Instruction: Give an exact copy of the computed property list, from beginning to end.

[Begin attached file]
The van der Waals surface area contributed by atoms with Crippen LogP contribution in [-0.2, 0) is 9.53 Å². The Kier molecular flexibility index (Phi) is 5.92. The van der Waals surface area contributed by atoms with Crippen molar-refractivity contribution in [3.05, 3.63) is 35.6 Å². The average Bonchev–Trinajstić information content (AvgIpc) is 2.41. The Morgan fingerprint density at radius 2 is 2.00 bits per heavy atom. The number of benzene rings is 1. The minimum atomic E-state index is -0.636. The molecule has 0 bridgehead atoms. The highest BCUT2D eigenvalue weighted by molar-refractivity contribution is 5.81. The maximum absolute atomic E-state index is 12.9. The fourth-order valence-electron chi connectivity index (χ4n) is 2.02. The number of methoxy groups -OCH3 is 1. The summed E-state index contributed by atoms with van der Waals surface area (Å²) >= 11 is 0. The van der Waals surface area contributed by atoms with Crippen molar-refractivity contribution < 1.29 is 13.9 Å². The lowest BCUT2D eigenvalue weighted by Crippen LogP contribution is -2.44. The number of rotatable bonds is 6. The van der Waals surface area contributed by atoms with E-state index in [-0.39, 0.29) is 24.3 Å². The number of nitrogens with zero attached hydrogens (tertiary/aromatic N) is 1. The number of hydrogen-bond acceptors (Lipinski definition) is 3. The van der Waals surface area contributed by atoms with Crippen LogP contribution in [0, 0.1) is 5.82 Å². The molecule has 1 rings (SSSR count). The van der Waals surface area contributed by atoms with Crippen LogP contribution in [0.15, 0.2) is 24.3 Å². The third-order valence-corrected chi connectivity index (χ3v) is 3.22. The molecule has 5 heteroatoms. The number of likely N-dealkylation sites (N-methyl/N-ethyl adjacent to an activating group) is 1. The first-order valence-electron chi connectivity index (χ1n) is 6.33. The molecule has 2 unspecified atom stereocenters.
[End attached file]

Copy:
The van der Waals surface area contributed by atoms with Crippen LogP contribution in [-0.2, 0) is 9.53 Å². The Kier molecular flexibility index (Phi) is 5.92. The van der Waals surface area contributed by atoms with Crippen molar-refractivity contribution in [3.05, 3.63) is 35.6 Å². The average Bonchev–Trinajstić information content (AvgIpc) is 2.41. The Morgan fingerprint density at radius 2 is 2.00 bits per heavy atom. The number of benzene rings is 1. The minimum atomic E-state index is -0.636. The molecule has 0 bridgehead atoms. The highest BCUT2D eigenvalue weighted by molar-refractivity contribution is 5.81. The maximum absolute atomic E-state index is 12.9. The fourth-order valence-electron chi connectivity index (χ4n) is 2.02. The number of methoxy groups -OCH3 is 1. The summed E-state index contributed by atoms with van der Waals surface area (Å²) >= 11 is 0. The van der Waals surface area contributed by atoms with Crippen molar-refractivity contribution < 1.29 is 13.9 Å². The lowest BCUT2D eigenvalue weighted by Crippen LogP contribution is -2.44. The number of rotatable bonds is 6. The van der Waals surface area contributed by atoms with E-state index in [-0.39, 0.29) is 24.3 Å². The number of nitrogens with zero attached hydrogens (tertiary/aromatic N) is 1. The number of hydrogen-bond acceptors (Lipinski definition) is 3. The van der Waals surface area contributed by atoms with Crippen LogP contribution in [0, 0.1) is 5.82 Å². The molecule has 1 rings (SSSR count). The van der Waals surface area contributed by atoms with Crippen LogP contribution in [0.15, 0.2) is 24.3 Å². The third-order valence-corrected chi connectivity index (χ3v) is 3.22. The molecule has 5 heteroatoms. The number of likely N-dealkylation sites (N-methyl/N-ethyl adjacent to an activating group) is 1. The first-order valence-electron chi connectivity index (χ1n) is 6.33. The molecule has 2 unspecified atom stereocenters.